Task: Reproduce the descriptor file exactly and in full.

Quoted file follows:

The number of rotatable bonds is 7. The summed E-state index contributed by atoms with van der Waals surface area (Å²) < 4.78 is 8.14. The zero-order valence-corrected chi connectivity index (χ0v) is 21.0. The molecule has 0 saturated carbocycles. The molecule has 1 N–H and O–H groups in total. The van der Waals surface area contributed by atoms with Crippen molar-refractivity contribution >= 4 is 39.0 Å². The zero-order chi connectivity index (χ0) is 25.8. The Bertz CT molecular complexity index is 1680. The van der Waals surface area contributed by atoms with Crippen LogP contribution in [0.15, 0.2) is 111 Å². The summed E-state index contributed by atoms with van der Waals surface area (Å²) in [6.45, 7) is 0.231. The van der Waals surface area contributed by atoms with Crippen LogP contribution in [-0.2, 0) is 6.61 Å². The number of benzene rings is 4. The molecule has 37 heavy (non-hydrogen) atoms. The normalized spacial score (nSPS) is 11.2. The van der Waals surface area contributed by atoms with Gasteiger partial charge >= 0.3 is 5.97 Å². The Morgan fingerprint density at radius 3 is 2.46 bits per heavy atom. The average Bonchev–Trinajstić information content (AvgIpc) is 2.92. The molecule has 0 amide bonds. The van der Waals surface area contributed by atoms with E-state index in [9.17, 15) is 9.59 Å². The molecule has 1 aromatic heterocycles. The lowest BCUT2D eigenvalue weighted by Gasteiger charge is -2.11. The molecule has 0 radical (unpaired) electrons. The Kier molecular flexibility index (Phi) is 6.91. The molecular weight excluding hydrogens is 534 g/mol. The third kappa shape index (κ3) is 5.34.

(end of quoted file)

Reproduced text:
The number of rotatable bonds is 7. The summed E-state index contributed by atoms with van der Waals surface area (Å²) < 4.78 is 8.14. The zero-order valence-corrected chi connectivity index (χ0v) is 21.0. The molecule has 0 saturated carbocycles. The molecule has 1 N–H and O–H groups in total. The van der Waals surface area contributed by atoms with Crippen molar-refractivity contribution >= 4 is 39.0 Å². The zero-order chi connectivity index (χ0) is 25.8. The Bertz CT molecular complexity index is 1680. The van der Waals surface area contributed by atoms with Crippen LogP contribution in [0.15, 0.2) is 111 Å². The summed E-state index contributed by atoms with van der Waals surface area (Å²) in [6.45, 7) is 0.231. The van der Waals surface area contributed by atoms with Crippen LogP contribution in [-0.2, 0) is 6.61 Å². The number of benzene rings is 4. The molecule has 37 heavy (non-hydrogen) atoms. The normalized spacial score (nSPS) is 11.2. The van der Waals surface area contributed by atoms with Gasteiger partial charge >= 0.3 is 5.97 Å². The Morgan fingerprint density at radius 3 is 2.46 bits per heavy atom. The average Bonchev–Trinajstić information content (AvgIpc) is 2.92. The molecule has 0 amide bonds. The van der Waals surface area contributed by atoms with E-state index in [9.17, 15) is 9.59 Å². The molecule has 1 aromatic heterocycles. The lowest BCUT2D eigenvalue weighted by Gasteiger charge is -2.11. The molecule has 0 radical (unpaired) electrons. The Kier molecular flexibility index (Phi) is 6.91. The molecular weight excluding hydrogens is 534 g/mol. The third kappa shape index (κ3) is 5.34.